Thursday, September 30, 2010

What Others See

The other day, I held up "Triplicate" for my wife to see my progress. Her face said it before the words came out: "uh, business as usual." Her words were: "It's nice, really nice." But I pressed for more, "but..." She said it just seems all your work is the same.

There was a time when that response would leave me wondering whether my work was a true expression of what I wanted to communicate, but lately, having spent time looking carefully at the works in progress, connecting my soul to the work, I came to the conclusion that my work for the last year is about a release of energy. I always got a kick out of using multiple colors, so much so, even with "common" themes of still life, street scenes, there was the release of energy, about capturing and reflecting the rainbow of colors on the edges of leaves, and splashing brightness where ever possible.

Lately, the pattern is embraced. Please believe, I love nearly every subject and painterly style, including landscapes. But seeing through the eyes of my wife, I came to accept that I have a "style." I'll keep working on it; continue to look out for it. Thanks!

Thursday, September 23, 2010

Triplicate: Near Complete/When it gets REALLY Good!

I'm putting the finishing touches on Triplicate and actually, there's a few more bold steps I have to take to call it complete. But when it gets "this good," when I look at the actual image or the picture, I feel the energy. Some have said the work is calming, relaxing or makes them feel better. If that's the case, take a huge dose and apply liberally! LOL

When it gets this good...I really could go at this night and day. Rather than look back at my past with regrets, I choose to thank God for the choices I made. Yes, I didn't think it was possible to get back to it, but in actuality, that was the ember of hope keeping me from losing my mind! When it gets this good, on days when I know someone is waiting for me to do something for them or I could be preparing dinner or cutting the grass, I reflect on the work I choose to do and realize, this is my contribution to the world. In the short term, mom's car is dirty and has been for weeks. In the now, dinner may have to be the corner restaurant down the street or whatever everyone puts their hands on. But for the long haul? This work satisfies my soul. I hope it does the same for you.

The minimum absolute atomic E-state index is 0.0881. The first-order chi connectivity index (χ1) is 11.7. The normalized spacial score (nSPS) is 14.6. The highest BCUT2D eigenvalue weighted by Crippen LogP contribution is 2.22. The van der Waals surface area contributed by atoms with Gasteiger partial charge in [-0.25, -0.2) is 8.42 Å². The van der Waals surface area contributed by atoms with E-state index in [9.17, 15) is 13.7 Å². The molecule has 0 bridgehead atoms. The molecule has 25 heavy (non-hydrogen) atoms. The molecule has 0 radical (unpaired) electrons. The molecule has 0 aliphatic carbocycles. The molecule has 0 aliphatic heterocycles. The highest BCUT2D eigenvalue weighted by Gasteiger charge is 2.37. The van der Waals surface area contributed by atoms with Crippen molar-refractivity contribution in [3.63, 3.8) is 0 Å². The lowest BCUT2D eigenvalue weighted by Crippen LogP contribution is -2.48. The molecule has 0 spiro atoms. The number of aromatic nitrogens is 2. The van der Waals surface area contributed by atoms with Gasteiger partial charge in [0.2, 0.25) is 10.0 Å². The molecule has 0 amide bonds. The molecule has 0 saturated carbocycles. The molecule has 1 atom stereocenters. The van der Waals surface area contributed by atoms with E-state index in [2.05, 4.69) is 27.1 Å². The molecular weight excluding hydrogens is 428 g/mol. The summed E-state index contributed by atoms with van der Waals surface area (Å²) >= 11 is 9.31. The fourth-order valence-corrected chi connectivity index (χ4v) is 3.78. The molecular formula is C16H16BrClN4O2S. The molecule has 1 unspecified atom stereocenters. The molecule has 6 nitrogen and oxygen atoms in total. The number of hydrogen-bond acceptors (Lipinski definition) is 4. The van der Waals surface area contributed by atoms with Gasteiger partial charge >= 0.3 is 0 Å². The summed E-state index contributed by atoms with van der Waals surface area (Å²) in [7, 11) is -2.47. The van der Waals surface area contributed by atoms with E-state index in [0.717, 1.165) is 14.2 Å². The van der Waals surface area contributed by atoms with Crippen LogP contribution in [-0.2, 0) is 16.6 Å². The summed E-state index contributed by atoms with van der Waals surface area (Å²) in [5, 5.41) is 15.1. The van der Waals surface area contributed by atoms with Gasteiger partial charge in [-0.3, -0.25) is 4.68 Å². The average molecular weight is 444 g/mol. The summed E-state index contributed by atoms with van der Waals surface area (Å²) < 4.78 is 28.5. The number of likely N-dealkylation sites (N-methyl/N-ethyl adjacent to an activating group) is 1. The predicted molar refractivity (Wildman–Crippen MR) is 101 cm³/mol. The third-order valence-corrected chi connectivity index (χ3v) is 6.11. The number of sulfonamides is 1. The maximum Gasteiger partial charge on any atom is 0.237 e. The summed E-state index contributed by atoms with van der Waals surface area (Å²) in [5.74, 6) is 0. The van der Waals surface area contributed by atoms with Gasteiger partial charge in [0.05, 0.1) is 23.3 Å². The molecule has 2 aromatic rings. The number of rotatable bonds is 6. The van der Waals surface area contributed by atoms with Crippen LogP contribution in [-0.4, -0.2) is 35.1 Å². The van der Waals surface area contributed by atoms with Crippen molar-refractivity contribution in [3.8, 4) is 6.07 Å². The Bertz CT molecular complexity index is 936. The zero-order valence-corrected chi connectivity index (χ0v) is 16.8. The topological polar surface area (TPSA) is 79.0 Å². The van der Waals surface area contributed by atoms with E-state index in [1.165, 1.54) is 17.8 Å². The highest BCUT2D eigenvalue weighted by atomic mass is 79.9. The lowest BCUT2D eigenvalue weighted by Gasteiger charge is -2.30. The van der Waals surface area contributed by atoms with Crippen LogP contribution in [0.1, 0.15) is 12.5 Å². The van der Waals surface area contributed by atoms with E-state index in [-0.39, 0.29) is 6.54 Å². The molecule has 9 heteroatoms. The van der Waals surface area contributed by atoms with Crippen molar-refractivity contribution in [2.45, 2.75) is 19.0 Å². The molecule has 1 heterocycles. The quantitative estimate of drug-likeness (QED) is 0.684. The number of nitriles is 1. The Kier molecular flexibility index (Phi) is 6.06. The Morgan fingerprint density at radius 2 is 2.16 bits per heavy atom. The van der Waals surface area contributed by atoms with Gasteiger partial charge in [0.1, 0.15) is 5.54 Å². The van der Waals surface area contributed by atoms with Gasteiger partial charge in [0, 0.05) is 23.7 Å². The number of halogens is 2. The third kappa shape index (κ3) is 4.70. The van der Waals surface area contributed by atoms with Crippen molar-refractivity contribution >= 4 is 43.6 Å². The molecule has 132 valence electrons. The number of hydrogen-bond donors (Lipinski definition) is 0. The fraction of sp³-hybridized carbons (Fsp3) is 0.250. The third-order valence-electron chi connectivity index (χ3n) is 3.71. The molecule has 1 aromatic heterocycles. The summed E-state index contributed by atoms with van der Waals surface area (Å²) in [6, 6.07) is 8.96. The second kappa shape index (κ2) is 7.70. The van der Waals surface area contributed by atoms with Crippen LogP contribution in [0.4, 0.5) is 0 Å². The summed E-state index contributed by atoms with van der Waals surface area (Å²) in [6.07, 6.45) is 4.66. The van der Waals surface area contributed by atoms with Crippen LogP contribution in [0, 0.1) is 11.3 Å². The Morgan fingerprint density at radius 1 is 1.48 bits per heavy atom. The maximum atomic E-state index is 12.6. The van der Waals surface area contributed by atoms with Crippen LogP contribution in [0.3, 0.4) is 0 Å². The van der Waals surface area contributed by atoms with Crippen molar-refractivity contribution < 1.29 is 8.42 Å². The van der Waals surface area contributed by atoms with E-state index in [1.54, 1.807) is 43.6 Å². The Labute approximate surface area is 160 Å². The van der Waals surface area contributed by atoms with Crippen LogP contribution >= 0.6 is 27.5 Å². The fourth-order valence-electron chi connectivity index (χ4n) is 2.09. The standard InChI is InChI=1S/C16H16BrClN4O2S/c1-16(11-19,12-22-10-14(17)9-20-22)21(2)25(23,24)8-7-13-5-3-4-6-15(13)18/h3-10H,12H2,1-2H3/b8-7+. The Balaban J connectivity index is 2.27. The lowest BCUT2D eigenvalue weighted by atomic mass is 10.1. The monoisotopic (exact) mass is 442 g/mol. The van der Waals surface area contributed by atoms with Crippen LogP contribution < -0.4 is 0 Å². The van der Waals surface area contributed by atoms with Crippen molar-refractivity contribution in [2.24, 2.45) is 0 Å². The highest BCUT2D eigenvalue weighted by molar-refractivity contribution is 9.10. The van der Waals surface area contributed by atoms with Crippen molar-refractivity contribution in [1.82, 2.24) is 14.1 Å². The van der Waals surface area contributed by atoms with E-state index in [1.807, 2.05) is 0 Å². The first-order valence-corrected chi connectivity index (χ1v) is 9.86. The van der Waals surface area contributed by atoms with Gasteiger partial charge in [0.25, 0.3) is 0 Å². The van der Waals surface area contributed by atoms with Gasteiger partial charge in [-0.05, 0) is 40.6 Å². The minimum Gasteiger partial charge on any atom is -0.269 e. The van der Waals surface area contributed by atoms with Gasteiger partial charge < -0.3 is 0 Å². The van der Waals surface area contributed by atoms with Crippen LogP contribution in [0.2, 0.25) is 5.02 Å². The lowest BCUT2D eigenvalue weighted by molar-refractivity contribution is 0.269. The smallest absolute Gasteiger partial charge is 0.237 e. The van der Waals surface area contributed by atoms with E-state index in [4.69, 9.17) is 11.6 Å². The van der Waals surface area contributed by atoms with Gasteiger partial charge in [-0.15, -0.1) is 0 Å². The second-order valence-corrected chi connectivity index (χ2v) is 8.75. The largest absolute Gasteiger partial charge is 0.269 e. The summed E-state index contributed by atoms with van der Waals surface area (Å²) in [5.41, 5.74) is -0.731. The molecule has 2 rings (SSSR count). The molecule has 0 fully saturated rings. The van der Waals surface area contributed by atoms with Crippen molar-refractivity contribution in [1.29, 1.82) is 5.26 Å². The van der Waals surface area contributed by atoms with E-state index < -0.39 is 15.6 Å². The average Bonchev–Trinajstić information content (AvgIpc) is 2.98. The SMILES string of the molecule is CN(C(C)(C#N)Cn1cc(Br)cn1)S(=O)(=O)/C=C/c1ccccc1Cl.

Tuesday, September 21, 2010

I Thought it was done...

I think anyone that works on something without a step-by-step plan can identify, but I'm certain an artist can. That is, you're working on the 'thing' and you see shapes coming forth and you can't wait to see the end. Not that you're tired of it, but in my case, often I want to see how the finished product comes together, just to gauge my thoughts about it.

Triplicate is my first work done while I'm in this new phase of my life. Given the time of day, the amount of energy I can exert, it didn't feel risky or  too ambitious; it felt right. So as the colors and shapes came together, and the center filled in, I felt a bit of apprehension about "the end" and the edges of the work. I journaled and studied the feel of the piece and concluded it was energy. I thought I saw a sunrise in the left panel, a womb in the middle and an explosion on the right.

But it isn't done. I post a picture as it is at this moment, but it isn't done, there's still work to be done. Watch!

Thursday, September 16, 2010

It's Jazz

Love the recordings that make their way to the final release, where there’s dialogue between the artist(s) and the recording engineer or just dialogue you know they didn’t intend (initially) to release to the public. It’s truly the human side of this creative process. And this creativity is certainly me. As I was to turning to look at the two things I’m working on, contemplating shapes, colors, movement, I hear the end of a recording by Oscar Peterson (Moten Swing (alternate take)) and it sounds like ‘they’ are talking about ways to edit or where to place the song. I played the end another time to determine what they’re talking about, but I didn’t get it. It really didn’t matter, I had gotten what I needed: humanity.